Michel Gondreams: The dreamy cinematic world of Michel Gondry
The distinctive French director returns with another unique yet universal reverie.
“Tonight,” declares Stéphane, the hero of The Science of Sleep, “I’ll show you how dreams are prepared.” This witty, audacious claim (itself said within a dream) could well be interpreted as Michel Gondry’s mission statement. His oeuvre is characterised by dreams and dreamers; not the carefully considered mindscapes of Inception, however, but something far more chaotic and vibrant, closer to the places we really go when we sleep.
Gondry, more than many directors, realises the potential of cinema to express the irrational and instinctive aspects of the brain. From his breakout second feature Eternal Sunshine of the Spotless Mind, where the third act takes place in the memories of its protagonists, to The We and the I, set almost entirely on a bus as the hopes and fears of school kids are exposed during one long journey, Gondry taps into a common humanity through the way we think. Even in his more commercial but less loved films like Be Kind, Rewind and The Green Hornet, the French director grapples with ambition and obsession, lending his unique visual flair to less inspired material.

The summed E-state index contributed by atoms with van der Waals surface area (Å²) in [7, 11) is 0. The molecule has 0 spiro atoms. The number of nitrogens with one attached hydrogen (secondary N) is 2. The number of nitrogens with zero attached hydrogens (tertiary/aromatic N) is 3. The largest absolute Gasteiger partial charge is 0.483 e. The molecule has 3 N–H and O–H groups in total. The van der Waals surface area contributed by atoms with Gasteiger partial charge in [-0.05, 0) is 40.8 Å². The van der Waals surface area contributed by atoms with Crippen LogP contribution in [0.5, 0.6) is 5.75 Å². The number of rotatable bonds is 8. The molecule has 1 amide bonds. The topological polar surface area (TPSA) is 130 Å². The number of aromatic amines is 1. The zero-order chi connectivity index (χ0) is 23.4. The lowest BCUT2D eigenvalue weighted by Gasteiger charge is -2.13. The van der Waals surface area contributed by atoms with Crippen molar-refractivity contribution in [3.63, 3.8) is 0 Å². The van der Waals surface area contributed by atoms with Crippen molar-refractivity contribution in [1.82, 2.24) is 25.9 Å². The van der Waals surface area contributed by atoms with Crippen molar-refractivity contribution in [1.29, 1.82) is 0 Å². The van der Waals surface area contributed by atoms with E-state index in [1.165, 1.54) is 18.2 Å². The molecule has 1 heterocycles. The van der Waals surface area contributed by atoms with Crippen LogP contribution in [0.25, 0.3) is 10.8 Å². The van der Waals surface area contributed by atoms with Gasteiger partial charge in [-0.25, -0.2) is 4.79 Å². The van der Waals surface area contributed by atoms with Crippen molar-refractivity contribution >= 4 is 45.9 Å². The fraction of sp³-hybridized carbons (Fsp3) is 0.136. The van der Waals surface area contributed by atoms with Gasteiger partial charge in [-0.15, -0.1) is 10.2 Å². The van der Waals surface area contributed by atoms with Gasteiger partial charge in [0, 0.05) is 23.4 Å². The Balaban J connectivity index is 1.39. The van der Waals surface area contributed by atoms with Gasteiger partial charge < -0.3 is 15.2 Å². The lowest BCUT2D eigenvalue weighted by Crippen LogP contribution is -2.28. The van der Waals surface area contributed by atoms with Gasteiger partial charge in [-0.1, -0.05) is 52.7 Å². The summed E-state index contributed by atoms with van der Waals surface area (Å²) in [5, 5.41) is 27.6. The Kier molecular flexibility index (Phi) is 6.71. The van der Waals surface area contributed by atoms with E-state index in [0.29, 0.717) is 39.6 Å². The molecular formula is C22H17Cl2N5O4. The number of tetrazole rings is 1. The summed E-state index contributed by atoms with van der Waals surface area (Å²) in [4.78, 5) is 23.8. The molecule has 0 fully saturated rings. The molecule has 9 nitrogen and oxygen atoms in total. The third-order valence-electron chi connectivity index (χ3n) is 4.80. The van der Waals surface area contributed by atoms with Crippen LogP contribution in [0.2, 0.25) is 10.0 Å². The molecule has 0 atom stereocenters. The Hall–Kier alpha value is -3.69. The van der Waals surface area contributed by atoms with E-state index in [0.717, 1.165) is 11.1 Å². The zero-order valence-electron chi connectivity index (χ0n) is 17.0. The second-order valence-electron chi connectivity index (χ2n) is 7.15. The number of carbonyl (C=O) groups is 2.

Mood Indigo, adapted from the Boris Vian novel Froth on the Daydream, sees Gondry at his most abstract since The Science of Sleep. It’s about a dreamer and inventor who falls in love with a woman with a lily in her lungs. Dance, flights of fancy and the kind of visuals Tim Burton would create if he were happier all around, showing that Gondry has lost none of his creativity or invention.
Perhaps the appeal of Gondry’s films lies in the fact that everyone dreams, so there is something universal about the worlds he creates. “In dreams, emotions are overwhelming,” observes Stéphane, and once more the very same could be said for Gondry’s films themselves. With Mood Indigo, it’s time for us all to dream again.